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The bacterial MreB actin cytoskeleton is required for cell shape maintenance in most non-spherical organisms. In rod-shaped cells such as Escherichia coli, it typically assembles along the long axis in a spiral-like configuration just underneath the cytoplasmic membrane. How this configuration is controlled and how it helps dictate cell shape is unclear. In(More)
A(2), a capsid protein of RNA phage Qbeta, is also responsible for host lysis. A(2) blocked synthesis of murein precursors in vivo by inhibiting MurA, the catalyst of the committed step of murein biosynthesis. An A(2)-resistance mutation mapped to an exposed surface near the substrate-binding cleft of MurA. Moreover, purified Qbeta virions inhibited(More)
Most bacteria surround themselves with a peptidoglycan (PG) exoskeleton synthesized by polysaccharide polymerases called penicillin-binding proteins (PBPs). Because they are the targets of penicillin and related antibiotics, the structure and biochemical functions of the PBPs have been extensively studied. Despite this, we still know surprisingly little(More)
How proteins catalyze morphogenesis is an outstanding question in developmental biology. In bacteria, morphogenesis is intimately linked to remodeling the cell wall exoskeleton. Here, we investigate the mechanisms by which the mother cell engulfs the prospective spore during sporulation in Bacillus subtilis. A membrane-anchored protein complex containing(More)
Peptidoglycan (PG) is a polysaccharide matrix that protects bacteria from osmotic lysis. Inhibition of its biogenesis is a proven strategy for killing bacteria with antibiotics. The assembly of PG requires disaccharide-pentapeptide building blocks attached to a polyisoprene lipid carrier called lipid II. Although the stages of lipid II synthesis are known,(More)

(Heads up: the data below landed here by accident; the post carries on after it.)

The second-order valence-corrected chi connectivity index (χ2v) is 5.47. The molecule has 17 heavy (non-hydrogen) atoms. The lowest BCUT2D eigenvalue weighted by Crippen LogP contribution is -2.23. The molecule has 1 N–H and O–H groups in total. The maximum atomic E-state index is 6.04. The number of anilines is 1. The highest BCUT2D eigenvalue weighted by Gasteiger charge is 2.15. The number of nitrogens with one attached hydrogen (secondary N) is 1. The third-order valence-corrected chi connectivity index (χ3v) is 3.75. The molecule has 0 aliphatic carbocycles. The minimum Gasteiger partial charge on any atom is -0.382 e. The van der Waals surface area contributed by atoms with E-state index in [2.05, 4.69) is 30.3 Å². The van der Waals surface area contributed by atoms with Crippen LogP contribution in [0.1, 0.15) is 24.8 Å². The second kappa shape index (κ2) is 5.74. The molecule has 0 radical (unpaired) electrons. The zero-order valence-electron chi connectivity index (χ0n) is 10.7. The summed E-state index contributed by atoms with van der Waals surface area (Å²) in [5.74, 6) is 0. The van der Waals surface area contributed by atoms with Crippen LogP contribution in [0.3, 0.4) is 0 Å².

Penicillin and related beta-lactams comprise one of our oldest and most widely used antibiotic therapies. These drugs have long been known to target enzymes called penicillin-binding proteins (PBPs) that build the bacterial cell wall. Investigating the downstream consequences of target inhibition and how they contribute to the lethal action of these(More)
While there is an agreement that the Fordist accumulation regime has come to an end in the course of the 1970s, there is no agreement on how to characterize the post-Fordist regime (or if a such is already in place). The paper seeks put together various arguments related to financialization (in the broad sense) from a macroeconomic point of view and(More)
The cell envelope of Gram-negative bacteria is a formidable barrier that is difficult for antimicrobial drugs to penetrate. Thus, the list of treatments effective against these organisms is small and with the rise of new resistance mechanisms is shrinking rapidly. New therapies to treat Gram-negative bacterial infections are therefore sorely needed. This(More)
Bacterial cells use chromosome-associated division inhibitors to help coordinate the processes of DNA replication and segregation with cytokinesis. SlmA from Escherichia coli, a member of the tetracycline repressor (TetR)-like protein family, is one example of this class of regulator. It blocks the assembly of the bacterial cytokinetic ring by interfering(More)
The differentiation of the bacterium Bacillus subtilis into a dormant spore is among the most well-characterized developmental pathways in biology. Classical genetic screens performed over the past half century identified scores of factors involved in every step of this morphological process. More recently, transcriptional profiling uncovered additional(More)